1. Select the cells that contain the numbers
2. Choose Data>Text to Columns
3. To view the Trailing Minus setting, click Next, click Next
4. In Step 3, click the Advanced button
5. Check the box for 'Trailing minus for negative numbers', click OK
6. Click Finish

Note: If 'Trailing minus for negative numbers' is checked, you can click Finish in Step 1 of the Text to Columns wizard.

Convert Currency With Different Separators

If a worksheet has currency in a format with different separators, use the Text To Columns command to convert the values. For example, change German currency -- 987.654,32 -- to US currency -- 987,654.32

• The German currency uses a period as the Thousands separator, and a comma as the Decimal separator
• The US currency uses a comma as the Thousands separator, and a period as the Decimal separator
1. Select the cells that contain the numbers
2. Choose Data>Text to Columns
3. In the Text to Columns window, click Next, twice
4. In Step 3, click the Advanced button
5. From the Decimal separator drop down, select the separator that is currently used in the values -- "," (comma) in this example
6. From the Thousands separator drop down, select the separator that is currently used in the values -- "." (period) in this example
7. Click OK, then click Finish.

Convert Trailing Minus Signs - Formula

Thanks to Bob Ryan, from Simply Learning Excel, who sent this formula to fix imported numbers with trailing minus signs.

1. In this example, the first number with a trailing minus sign is in cell A1
2. Select cell B1, and enter this formula:
3. =IF(RIGHT(A1,1)="-",-VALUE(LEFT(A1,LEN(A1)-1)),VALUE(A1))
4. Copy the formula down to the last row of data.

In the formula, the RIGHT function returns the last character in cell A1.

If that character is a minus sign, the VALUE function returns the number value to the left of the trailing minus sign.

The minus sign before the VALUE function changes the value to a negative amount.

Convert Trailing Minus Signs Programmatically

In all versions of Excel, you can use the following macro to convert numbers with trailing minus signs.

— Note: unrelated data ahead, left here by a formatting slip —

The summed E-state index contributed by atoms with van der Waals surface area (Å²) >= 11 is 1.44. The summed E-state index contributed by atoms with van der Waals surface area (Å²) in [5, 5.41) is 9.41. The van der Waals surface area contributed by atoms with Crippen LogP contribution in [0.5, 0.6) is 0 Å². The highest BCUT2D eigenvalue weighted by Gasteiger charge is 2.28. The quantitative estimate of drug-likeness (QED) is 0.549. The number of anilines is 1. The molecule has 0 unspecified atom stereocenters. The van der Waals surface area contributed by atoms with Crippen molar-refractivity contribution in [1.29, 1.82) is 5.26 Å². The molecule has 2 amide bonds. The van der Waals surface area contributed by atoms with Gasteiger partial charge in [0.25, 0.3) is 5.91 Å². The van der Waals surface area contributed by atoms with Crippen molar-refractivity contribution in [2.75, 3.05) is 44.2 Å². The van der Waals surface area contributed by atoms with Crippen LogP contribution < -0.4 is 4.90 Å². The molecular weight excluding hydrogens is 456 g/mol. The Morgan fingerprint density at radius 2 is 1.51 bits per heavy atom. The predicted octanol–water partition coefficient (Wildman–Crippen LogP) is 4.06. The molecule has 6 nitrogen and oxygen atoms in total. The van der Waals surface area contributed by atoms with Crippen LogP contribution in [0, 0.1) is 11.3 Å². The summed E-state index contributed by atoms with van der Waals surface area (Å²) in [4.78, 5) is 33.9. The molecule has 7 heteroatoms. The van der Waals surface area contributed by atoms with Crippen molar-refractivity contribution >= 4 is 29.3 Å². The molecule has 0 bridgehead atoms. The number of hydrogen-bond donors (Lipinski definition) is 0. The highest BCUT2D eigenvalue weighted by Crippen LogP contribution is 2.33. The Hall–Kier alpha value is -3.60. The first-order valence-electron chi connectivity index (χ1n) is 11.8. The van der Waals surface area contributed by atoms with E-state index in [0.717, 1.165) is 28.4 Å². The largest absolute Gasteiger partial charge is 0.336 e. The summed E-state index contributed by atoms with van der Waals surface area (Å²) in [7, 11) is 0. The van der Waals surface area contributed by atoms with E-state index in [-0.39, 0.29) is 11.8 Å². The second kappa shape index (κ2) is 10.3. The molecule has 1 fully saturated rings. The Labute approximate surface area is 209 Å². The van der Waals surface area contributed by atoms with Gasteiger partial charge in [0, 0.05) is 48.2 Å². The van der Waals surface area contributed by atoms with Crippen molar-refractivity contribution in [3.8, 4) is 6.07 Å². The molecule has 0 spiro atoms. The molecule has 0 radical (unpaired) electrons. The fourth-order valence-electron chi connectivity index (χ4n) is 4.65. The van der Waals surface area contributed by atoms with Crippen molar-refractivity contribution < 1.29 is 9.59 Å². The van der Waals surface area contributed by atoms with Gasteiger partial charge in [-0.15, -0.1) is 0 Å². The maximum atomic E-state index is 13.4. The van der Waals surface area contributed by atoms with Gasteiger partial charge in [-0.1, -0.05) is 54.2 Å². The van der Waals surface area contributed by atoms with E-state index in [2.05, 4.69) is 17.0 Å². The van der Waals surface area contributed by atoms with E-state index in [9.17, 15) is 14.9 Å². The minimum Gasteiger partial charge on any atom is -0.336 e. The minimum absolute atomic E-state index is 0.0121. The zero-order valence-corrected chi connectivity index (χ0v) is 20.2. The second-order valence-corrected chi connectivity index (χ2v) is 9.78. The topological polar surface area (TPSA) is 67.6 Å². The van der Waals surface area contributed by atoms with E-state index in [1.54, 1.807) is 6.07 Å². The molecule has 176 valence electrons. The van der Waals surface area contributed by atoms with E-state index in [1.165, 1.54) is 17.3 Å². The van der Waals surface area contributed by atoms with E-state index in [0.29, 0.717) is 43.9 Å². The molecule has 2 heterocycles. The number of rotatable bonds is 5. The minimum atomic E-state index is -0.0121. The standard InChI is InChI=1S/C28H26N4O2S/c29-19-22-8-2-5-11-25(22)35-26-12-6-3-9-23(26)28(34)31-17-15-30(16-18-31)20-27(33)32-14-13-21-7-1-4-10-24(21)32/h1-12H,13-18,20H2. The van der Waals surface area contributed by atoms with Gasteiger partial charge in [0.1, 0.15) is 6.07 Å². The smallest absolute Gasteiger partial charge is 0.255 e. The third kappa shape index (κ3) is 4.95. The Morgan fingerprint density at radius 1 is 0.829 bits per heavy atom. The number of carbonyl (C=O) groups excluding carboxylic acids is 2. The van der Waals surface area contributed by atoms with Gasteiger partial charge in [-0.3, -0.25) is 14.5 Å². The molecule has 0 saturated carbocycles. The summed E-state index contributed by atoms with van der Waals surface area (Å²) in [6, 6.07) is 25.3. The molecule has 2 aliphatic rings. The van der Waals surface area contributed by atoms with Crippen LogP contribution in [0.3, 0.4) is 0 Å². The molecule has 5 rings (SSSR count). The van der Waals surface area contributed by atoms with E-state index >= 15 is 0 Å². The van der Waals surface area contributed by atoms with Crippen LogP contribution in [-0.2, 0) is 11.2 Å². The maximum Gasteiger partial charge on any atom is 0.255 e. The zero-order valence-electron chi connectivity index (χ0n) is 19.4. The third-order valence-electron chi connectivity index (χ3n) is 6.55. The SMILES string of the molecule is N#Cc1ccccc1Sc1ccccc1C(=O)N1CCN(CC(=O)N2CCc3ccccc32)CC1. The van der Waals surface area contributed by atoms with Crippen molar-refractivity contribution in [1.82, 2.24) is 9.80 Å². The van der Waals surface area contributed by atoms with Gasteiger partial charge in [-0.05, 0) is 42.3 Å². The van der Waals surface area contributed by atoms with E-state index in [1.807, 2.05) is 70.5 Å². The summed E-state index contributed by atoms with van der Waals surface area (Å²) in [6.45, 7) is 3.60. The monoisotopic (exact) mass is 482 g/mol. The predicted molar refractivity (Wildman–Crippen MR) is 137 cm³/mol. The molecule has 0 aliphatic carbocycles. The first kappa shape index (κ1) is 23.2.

```Sub TrailingMinus()
' = = = = = = = = = = = = = = = =
' Use of CDbl suggested by Peter Surcouf
' Program by Dana DeLouis, dana2@msn.com
' modified by Tom Ogilvy
' = = = = = = = = = = = = = = = =
Dim rng As Range
Dim bigrng As Range

On Error Resume Next
Set bigrng = Cells _
.SpecialCells(xlConstants, xlTextValues).Cells
If bigrng Is Nothing Then Exit Sub

For Each rng In bigrng.Cells
If IsNumeric(rng) Then
rng = CDbl(rng)
End If
Next
End Sub
```

Paste as CSV

To prevent copied numbers from being pasted as text, you might be able to paste the data as CSV.

1. Copy the data in the other program
2. Switch to Excel
3. Right-click the cell where the paste will start, and click Paste Special
4. Choose Edit>Paste Special
5. Select CSV, if it appears in the list, and click OK

Convert Text to Numbers With VBA

If you frequently convert text to numbers, you can use a macro.
Store the following macro in a workbook that is always open, such as your Personal Workbook. Then, add a button to an existing toolbar, and attach the macro to that button. To fix "text" numbers, select the cells, and click the toolbar button.

```Sub ConvertToNumbers()
'copies a blank cell outside the used range
Cells.SpecialCells(xlCellTypeLastCell) _
.Offset(1, 1).Copy
'add the blank cell value (zero) to selected cells
Selection.PasteSpecial Paste:=xlPasteValues, _

'format selected cells
With Selection
.VerticalAlignment = xlTop
.WrapText = False
End With
Selection.EntireColumn.AutoFit
End Sub
```

Download the zipped file with the sample data and macros. The zipped file is in xlsm format, and contains macros, so enable them to test the code.

More Data Entry Tutorials

1. Data Entry -- Tips
2. Data Entry -- Fill Blank Cells
3. Data Entry -- Convert Text to Numbers
4. Data Entry -- Increase Numbers With Paste Special